But the boreal forest – holding twice as much carbon per acre as tropical forests – also needs a place at the table, scientists say. In Canada, deforestation – defined as permanently cleared land – is estimated at about 126,000 acres a year, although scientists say development and industrial uses alter far more of the forest. That figure also excludes logging. In Alberta, with its enormous mining effort to squeeze oil from tarry sands, only about 40 percent of its once vast forest is still considered intact, according to Global Forest Watch Canada, a research group.

In 2007, an international group of 1,500 scientists, some on the leading scientific advisory group, the Intergovernmental Panel on Climate Change, recommended that at least half of Canada’s forest be protected from further disturbances, both for its carbon storage and wildlife habitats.

While the Canadian government is facing deep criticism for backtracking on pledges to reduce greenhouse gases, the provinces of Ontario, Quebec, and Manitoba have promised to protect enormous swaths of forest from future mining and development – roughly half of Quebec’s and Ontario’s forest, which is largely publicly owned but can be leased to industry.

But paying for it will be challenging and there is no clear mechanism to do so. In Copenhagen, negotiators from developing countries and the United Nations are trying to win financial commitments from rich countries to protect tropical forests, or create a system where polluting industries pay to protect a swath of trees that would absorb the equivalent amount of heat-trapping gases they emit.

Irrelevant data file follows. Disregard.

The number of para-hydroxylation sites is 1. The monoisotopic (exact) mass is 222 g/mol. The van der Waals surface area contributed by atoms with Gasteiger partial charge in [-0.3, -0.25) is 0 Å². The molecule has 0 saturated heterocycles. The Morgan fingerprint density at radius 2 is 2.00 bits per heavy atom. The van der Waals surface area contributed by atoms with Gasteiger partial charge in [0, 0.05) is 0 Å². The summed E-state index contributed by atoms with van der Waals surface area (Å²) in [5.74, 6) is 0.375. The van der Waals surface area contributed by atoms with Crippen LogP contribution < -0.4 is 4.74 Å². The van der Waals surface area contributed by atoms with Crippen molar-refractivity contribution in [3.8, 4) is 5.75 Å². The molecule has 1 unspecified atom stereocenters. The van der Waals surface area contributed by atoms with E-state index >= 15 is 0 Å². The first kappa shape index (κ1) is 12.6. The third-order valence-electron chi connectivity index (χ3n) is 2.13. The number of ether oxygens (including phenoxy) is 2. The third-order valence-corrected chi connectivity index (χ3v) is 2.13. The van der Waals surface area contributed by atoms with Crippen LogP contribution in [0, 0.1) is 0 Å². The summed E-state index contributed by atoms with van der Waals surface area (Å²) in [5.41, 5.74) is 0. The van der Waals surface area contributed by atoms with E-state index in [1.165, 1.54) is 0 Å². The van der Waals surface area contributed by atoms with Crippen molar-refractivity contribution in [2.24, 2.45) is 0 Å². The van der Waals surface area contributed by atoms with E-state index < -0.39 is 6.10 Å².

“It is only fair that developed countries pay’’ to protect both tropical and boreal forests “because they have created the climate change problem,’’ said Chris Henschel, senior conservation manager of the Canadian Parks and Wilderness Society, but he said they should protect the boreal forests “without any payment from a Copenhagen mechanism.’’

Yet the advocates for the boreal forest say it is vulnerable because northern regions are heating up faster than more temperate areas, which could cause the peat to thaw and release its carbon. No one knows how quickly emissions will occur if that happens.

“It is under threat. . . . It is the last great intact place on earth for natural resources,’’ said Jeff Wells, director of science and policy for the Boreal Songbird Initiative, a conservation organization. “We need to ensure it can withstand the impact as best it can.’’

Beth Daley can be reached at [email protected].